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After securing federal permit, city to begin construction on council chambers this week

 A rendering of new city hall Fort Worth City Council chambers. (City of Fort Worth)
City of Fort Worth
A rendering of new city hall Fort Worth City Council chambers.

Construction will finally begin on Fort Worth’s new City Council chambers after permitting delays sidelined the project for months.

The city announced securing the necessary easement permit about eight months after discovering a federal floodway running through the future site. Now, residents can expect work to begin on the new council chambers this week, said Tanyan Farley, the project manager with Athenian Group.

“Really over the next couple of weeks you’ll see full mobilization of the site,” Farley said. “We’ve had everything ready to roll for a long time.”

The purpose of the federal permit is to allow the applicant to alter a U.S. Army Corps of Engineers civil works project, if the change will not harm the public or reduce the efficacy of the project.

The ABCs of floodways

A federal floodway refers to land adjacent to a river that must be reserved to discharge flood waters in the case that water levels become too high during a rain event.

In this instance, a federal floodway easement is a piece of land on a property designated to divert floodwaters. The presence of an easement requires developers to get permission from the easements’ owner before development.

“A developer may not develop within this easement area if the development would interfere with… flood protection/control,” said Woody Frossard, environmental division director with Tarrant Regional Water District.

Now that the federal permit is secured, the city can move forward on issuing its own internal permits for grading and foundation. The next step is construction; the city expects to hold its first council meeting in the new chambers late 2024 to early 2025, according to the release.

The council chambers will stand adjacent to the existing tower, which used to house the corporate headquarters for Pier 1 Imports at 100 Energy Way. Construction on the tower is underway and staff is expected to move in within the next six months, Farley said.

Flawed survey cause unexpected delays

 A line drawn with pen depicts the true boundaries of a federal floodway easement. A survey map produced by Blue Sky Surveying and Mapping showed a small area of land free of floodway restrictions. However, the line was approximate. (Rachel Behrndt | Fort Worth Report)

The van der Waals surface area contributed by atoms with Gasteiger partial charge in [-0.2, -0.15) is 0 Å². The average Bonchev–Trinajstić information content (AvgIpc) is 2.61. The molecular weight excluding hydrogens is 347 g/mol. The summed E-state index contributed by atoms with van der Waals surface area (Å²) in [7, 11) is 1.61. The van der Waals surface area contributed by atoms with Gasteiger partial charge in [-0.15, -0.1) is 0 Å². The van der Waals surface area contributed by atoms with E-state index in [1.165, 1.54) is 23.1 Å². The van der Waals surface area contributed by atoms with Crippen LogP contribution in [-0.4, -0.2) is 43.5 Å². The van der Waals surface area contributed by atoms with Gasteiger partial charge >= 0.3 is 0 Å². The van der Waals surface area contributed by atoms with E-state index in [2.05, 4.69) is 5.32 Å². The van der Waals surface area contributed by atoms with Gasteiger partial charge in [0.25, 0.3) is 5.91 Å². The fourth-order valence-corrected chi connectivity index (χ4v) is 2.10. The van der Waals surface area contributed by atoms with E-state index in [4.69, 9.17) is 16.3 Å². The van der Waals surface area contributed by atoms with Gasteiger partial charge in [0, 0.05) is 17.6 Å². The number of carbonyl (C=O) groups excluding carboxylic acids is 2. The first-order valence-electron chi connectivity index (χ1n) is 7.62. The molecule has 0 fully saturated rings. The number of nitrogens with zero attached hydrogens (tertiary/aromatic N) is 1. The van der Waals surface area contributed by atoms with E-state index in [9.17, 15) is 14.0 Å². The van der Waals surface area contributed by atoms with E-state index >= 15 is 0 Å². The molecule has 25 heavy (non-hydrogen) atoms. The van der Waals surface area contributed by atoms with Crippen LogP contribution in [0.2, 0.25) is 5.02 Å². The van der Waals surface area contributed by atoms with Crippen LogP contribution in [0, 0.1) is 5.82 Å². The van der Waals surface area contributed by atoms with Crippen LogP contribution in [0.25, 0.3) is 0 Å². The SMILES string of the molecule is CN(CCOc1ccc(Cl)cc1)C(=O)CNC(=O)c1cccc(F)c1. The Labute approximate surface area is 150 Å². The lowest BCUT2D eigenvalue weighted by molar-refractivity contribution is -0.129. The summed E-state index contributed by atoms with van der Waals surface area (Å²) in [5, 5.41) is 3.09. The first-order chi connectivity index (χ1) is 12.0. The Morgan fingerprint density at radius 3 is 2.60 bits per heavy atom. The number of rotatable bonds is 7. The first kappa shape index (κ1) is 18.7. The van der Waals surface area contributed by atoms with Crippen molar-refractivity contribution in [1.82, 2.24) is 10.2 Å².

Rachel Behrndt
Fort Worth Report
A line drawn with pen depicts the true boundaries of a federal floodway easement. A survey map produced by Blue Sky Surveying and Mapping showed a small area of land free of floodway restrictions. However, the line was approximate.

The permitting process also cost the city $7.6 million, part of a total$50 million in unexpected costs associated with the new City Hall project.

“Fort Worth’s Future City Hall will deliver on the promise to create a welcoming and inviting space that will help to transform an important area of downtown,” Mayor Mattie Parker said in a press release Tuesday.

The city was not aware that a portion of the footprint for new City Hall’s council chambers fell within a federal floodway easement until after the design for the chambers began. Survey plats produced by Blue Sky Surveying and Mapping for the city showed a small area of land free of floodway restrictions, which city contractors later targeted for the council chambers.

The survey plats approximated floodway easement boundaries, rather than drawing out the exact boundary. Contractors relied on the flawed survey while they planned the project’s future.

It wasn’t until officials from Tarrant Regional Water District pointed out the missing floodway easement in December 2022 that the city realized it would have to go through the costly and time-intensive process of securing a federal permit before work could continue.

In hindsight, more work should have been done to validate the results of the initial land survey conducted by Blue Sky, Farley said.

In April, the city hired law firmCantey Hanger LLP to determine if the city should pursue litigation. Preparation is ongoing for the city to pursue legal action regarding the survey, Preethi Thomas, a spokesperson for the city, said in a statement.

The city submitted its final permit application to the Army Corps in April. After receiving no comments from the federal agency, the permit application went out for a 30-day public comment period in May before receiving final approval.

The city worked with the water district and the Army Corps to finalize plans that comply with the guidelines required by the federal permit. The water district works to reduce the risk of flooding by maintaining the region’s floodway system, including 27 miles of floodway levees built by the Corps.

“This is another example of TRWD, the Army Corps of Engineers and the city of Fort Worth working together to reduce the public’s risk of flooding even as our region grows,” said Dan Buhman, the water district’s general manager.

The city also worked with several contractors including planning firm BOKA Powell, Brinkley Sargent Wiginton Architects and Carrillo Engineering to finalize the permit application and plans.

The final design also had to comply with the future route of the Trinity River after the Army Corps digs a 1.5-mile bypass channel for the Central City Flood Project. Design of the north and south bypass channels are underway.

Rachel Behrndt is a government accountability reporter for the Fort Worth Report. Contact her at or via Twitter. At the Fort Worth Report, news decisions are made independently of our board members and financial supporters. Read more about our editorial independence policy here.

This article first appeared on Fort Worth Report and is republished here under a Creative Commons license.